EDMONTON - Alberta Premier Alison Redford has cut the pay of her Progressive Conservative colleagues following a revelation last week that hundreds of thousands of dollars are being paid to politicians on a committee that doesn't meet.
Redford announced Monday that committee pay for all Tory members would be suspended pending a review of the pay structure.
"For the last several days, Albertans have expressed their concerns about MLAs receiving pay for sitting on a committee that did not hold meetings," said Redford in a news release.
"Albertans are right on this issue."
The committee pay review, to be carried out by Speaker Ken Kowalski, is on top of another investigation by former Supreme Court justice John Major. He is looking at the overall pay package for Alberta politicians, which is among the most lucrative in Canada.
The Wildrose Party accused Redford of hypocrisy for cutting pay for her colleagues while keeping the 30 to 34 per cent increase she and the rest of former Ed Stelmach's cabinet voted themselves after their 2008 election win.
"Given you seem so happy to throw your caucus colleagues and their paycheques under the bus, surely you're willing to show some real-life leadership and roll back your own salary," Wildrose critic Rob Anderson challenged Redford during question period.
Redford did not commit to it, but said she'll wait for the results of the Major report, which is expected by the end of April.
She said thoughtful and considered results from Major are what's needed rather than ad hoc changes.
"We have a confusing system that doesn't allow Albertans to understand what a transparent and open process looks like with respect to MLA compensation," Redford told the house.
The pay cut came five days after the Canadian Taxpayers Federation announced its annual tongue-in-cheek Teddy Awards for extravagant waste of taxpayer dollars. The lobby group singled out Alberta's standing committee on privileges and elections, standing orders and printing.
Each of the committee's 21 members has been receiving $1,000 a month, even though the committee hasn't met in more than three years.
It's the largest committee in the legislature and includes representatives from the Tories, all four opposition parties and Independent Lloyd Snelgrove.
The federation estimates the cost of the committee is $261,000 a year. Members used to be paid each time they met, but in 2008 it was changed to a flat monthly stipend.
Each party has responded in different ways.
Liberal David Swann has already said he donates the money from that committee to charity or to his party.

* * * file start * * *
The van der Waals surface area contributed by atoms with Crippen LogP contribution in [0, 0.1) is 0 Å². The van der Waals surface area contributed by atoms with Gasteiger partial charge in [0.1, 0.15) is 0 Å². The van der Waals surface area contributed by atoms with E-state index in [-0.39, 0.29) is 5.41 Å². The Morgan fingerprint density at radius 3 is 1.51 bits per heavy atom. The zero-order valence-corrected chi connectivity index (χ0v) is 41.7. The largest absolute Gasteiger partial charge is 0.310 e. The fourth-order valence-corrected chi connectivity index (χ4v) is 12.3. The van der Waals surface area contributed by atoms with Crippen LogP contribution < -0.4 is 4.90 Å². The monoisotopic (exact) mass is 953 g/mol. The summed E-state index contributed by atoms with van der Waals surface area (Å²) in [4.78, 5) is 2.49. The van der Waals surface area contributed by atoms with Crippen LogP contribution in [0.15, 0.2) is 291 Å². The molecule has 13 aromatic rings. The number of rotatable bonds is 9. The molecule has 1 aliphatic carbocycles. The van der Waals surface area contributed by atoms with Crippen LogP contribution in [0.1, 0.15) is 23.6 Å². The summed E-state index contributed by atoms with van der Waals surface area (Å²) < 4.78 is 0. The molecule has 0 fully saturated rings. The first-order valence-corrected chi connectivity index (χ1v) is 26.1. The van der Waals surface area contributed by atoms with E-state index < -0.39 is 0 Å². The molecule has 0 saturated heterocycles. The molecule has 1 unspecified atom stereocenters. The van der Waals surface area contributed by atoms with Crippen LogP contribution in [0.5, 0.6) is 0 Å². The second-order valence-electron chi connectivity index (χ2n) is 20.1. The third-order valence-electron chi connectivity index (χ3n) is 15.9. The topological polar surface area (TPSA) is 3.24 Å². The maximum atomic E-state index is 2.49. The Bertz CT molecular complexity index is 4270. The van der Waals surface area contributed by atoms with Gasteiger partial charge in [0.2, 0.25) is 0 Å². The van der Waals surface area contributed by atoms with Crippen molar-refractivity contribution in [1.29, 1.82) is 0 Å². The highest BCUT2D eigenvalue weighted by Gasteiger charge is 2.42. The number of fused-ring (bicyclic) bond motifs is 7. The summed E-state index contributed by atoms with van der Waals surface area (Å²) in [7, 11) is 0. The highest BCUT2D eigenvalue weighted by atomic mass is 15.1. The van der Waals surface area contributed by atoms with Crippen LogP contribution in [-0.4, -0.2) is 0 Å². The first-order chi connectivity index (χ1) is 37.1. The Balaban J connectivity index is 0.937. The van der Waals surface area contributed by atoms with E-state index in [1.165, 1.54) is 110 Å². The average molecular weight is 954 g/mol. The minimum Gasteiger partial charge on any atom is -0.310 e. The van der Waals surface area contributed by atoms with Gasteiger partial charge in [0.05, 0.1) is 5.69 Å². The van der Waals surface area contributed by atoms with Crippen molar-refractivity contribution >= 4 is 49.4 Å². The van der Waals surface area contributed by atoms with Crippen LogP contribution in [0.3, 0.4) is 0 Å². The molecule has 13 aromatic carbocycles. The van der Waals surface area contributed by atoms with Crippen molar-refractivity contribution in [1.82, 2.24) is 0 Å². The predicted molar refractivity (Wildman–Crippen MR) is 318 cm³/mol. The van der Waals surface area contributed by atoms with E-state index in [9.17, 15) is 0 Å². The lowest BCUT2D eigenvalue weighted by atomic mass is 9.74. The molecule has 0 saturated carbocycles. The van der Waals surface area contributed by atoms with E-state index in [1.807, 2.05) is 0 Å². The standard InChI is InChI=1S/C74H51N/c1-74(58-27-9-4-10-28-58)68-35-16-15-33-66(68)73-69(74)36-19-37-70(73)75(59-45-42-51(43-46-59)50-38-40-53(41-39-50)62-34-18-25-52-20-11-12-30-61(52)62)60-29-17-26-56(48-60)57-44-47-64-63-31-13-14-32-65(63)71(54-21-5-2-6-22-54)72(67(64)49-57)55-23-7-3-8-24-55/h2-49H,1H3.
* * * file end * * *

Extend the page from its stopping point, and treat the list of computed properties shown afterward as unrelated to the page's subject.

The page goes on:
Liberal Leader Raj Sherman said he will repay the money he made while sitting on the committee, as will Wildrose members Guy Boutilier and Heather Forsyth. The move will cost Boutilier about $4,000 and Forsyth $40,000.
NDP Leader Brian Mason said colleague Rachel Notley will not accept future payments from the committee but will not return monies already paid out.
Mason said total pay for all committee work is capped at $3,500 and, given the number of other committees Notley sits on formally and informally with or without pay, it's a wash.
"If she (Notley) wasn't on that committee she would still be entitled to the pay she receives because of other committee work," he said.
The move comes as Redford gets set in the next two weeks to drop the writ on a general election.
Danielle Smith, leader of the Wildrose, said her party wouldn't wait for Major's report but would change the pay structure immediately.
She said the Wildrose would implement a single, fully taxable salary with no committee pay. The party would also reduce salaries by five per cent and roll back the transition allowance.
"We think politicians need to take leadership on this issue," said Smith.
"We don't believe we need to wait to hear from a judge to hear what the right thing to do is."
Alberta politicians take home an average $163,000 a year. Cabinet ministers start at $177,000, and the premier is at $201,000.
In 2011, Stelmach topped the total pay list at $221,438, while Tory backbencher Ken Allred brought up the rear at $129,734.
Major is also reviewing transition allowances, which will see Kowalski take home $1.3 million when he retires prior to the election call.